lorrainecarli

Sprinklers and Smoke Alarms Save Lives

Blog Post created by lorrainecarli Employee on Sep 17, 2009

<p class="MsoNormal" style="MARGIN: 0in 0in 10pt"><font face="Calibri" size="3">I recently came across a new Web site – </font>[<font color="#800080" face="Calibri" size="3">www.smokealarmswork.org</font> | http://www.smokealarmswork.org/]<font face="Calibri" size="3">– an effort by the National Association of Home Builders to dismiss the need for home fire sprinklers. The site has great information on the critical importance of smoke alarms in today’s homes and provides the right advice on how to install and maintain smoke alarms.<span style="mso-spacerun: yes">&#0160; </span>There is no debate with the NAHB sentiment that Americans are safer from fire now than they have ever been thanks to the installation of residential smoke alarms.<span style="mso-spacerun: yes">&#0160; </span>The real questions are, “Can we be safer and can we save more lives”.<span style="mso-spacerun: yes">&#0160; </span>The answer to both is yes.</font></p>

<p class="MsoNormal" style="MARGIN: 0in 0in 10pt">[<font color="#800080" face="Calibri" size="3">NFPA statistics</font> | http://www.nfpa.org/assets/files/PDF/OS.SmokeAlarms.pdf]<font face="Calibri" size="3"> chart a significant drop in the number of fire deaths since the 1970’s, when the widespread use of smoke alarms began. In 1977 there were over 6,000 residential fire deaths. Today that number hovers just below 3,000 and has been in that range for over a decade. That is an unacceptable number when affordable, reliable technology exists to reduce the number of lives lost. </font></p>

<p class="MsoNormal" style="MARGIN: 0in 0in 10pt"><font face="Calibri" size="3">More than 95% of homes currently have smoke alarms yet there are still people who die in home fires. <span style="mso-spacerun: yes">&#0160;</span>That is because smoke alarms provide an early warning of danger giving occupants time to get out. But those that perish are often those at greatest risk because they cannot get out by themselves – young children, older adults, people with disabilities. If we are to further reduce the fire death problem and better protect families and their property from fire we have to do more. That’s where home fire sprinklers come in.</font></p>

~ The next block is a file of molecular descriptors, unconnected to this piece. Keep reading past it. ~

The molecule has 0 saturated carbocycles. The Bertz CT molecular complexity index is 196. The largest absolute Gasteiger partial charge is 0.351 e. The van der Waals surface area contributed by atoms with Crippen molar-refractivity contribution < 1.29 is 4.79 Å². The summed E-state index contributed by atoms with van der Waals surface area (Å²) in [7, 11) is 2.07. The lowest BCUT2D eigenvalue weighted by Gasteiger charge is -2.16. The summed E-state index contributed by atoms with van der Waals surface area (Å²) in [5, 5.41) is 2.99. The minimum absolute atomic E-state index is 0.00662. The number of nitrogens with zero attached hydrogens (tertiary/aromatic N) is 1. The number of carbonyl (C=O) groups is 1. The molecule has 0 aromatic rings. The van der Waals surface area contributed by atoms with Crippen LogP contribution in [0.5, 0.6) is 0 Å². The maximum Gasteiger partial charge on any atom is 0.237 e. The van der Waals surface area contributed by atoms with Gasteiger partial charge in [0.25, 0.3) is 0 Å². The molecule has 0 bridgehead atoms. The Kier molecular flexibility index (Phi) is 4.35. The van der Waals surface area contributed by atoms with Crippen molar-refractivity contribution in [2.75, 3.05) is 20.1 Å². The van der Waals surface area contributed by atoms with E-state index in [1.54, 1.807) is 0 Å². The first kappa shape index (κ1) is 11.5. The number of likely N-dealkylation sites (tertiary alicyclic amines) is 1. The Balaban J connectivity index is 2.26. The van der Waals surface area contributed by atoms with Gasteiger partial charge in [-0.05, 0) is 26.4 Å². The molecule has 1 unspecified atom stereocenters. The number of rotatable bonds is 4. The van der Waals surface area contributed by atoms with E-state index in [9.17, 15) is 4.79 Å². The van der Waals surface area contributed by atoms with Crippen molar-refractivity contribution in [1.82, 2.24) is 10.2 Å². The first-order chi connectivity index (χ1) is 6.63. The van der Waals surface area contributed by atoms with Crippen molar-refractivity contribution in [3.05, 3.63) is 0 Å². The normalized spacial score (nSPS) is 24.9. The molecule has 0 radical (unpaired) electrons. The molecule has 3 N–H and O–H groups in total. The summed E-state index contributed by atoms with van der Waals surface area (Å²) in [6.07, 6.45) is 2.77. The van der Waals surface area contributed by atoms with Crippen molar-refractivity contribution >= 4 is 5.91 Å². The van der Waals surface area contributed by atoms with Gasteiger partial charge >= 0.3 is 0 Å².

<p class="MsoNormal" style="MARGIN: 0in 0in 10pt"><font size="3"><font face="Calibri">Home fire sprinklers extinguish or slow the growth of fire, giving people more time to get out or be rescued.<span style="mso-spacerun: yes">&#0160; </span><span style="mso-fareast-font-family: &#39;Times New Roman&#39;">If you have a reported fire in your home, the risk of dying decreases by about 80 percent when sprinklers are present. People in homes with sprinklers are also protected against significant property loss—sprinklers reduce the average property loss by 71% per fire.<o:p></o:p></span></font></font></p>

<p class="MsoNormal" style="MARGIN: 0in 0in 10pt"><span style="mso-fareast-font-family: &#39;Times New Roman&#39;"><font face="Calibri" size="3">An </font>earlier blog posthere explored this issue in greater detail. As the new site states, “Smoke alarms do work.” It misses the mark by not stating sprinklers do too! You can learn more about home fire sprinklers at [www.firesprinklerinitiative.org | http://www.typepad.com/site/blogs/6a00d8351b9f3453ef010536f8f3bb970b/post/www.firesprinklerinitiative.org].


[Lorraine Carli | mailto:lcarli@nfpa.org]

 

Outcomes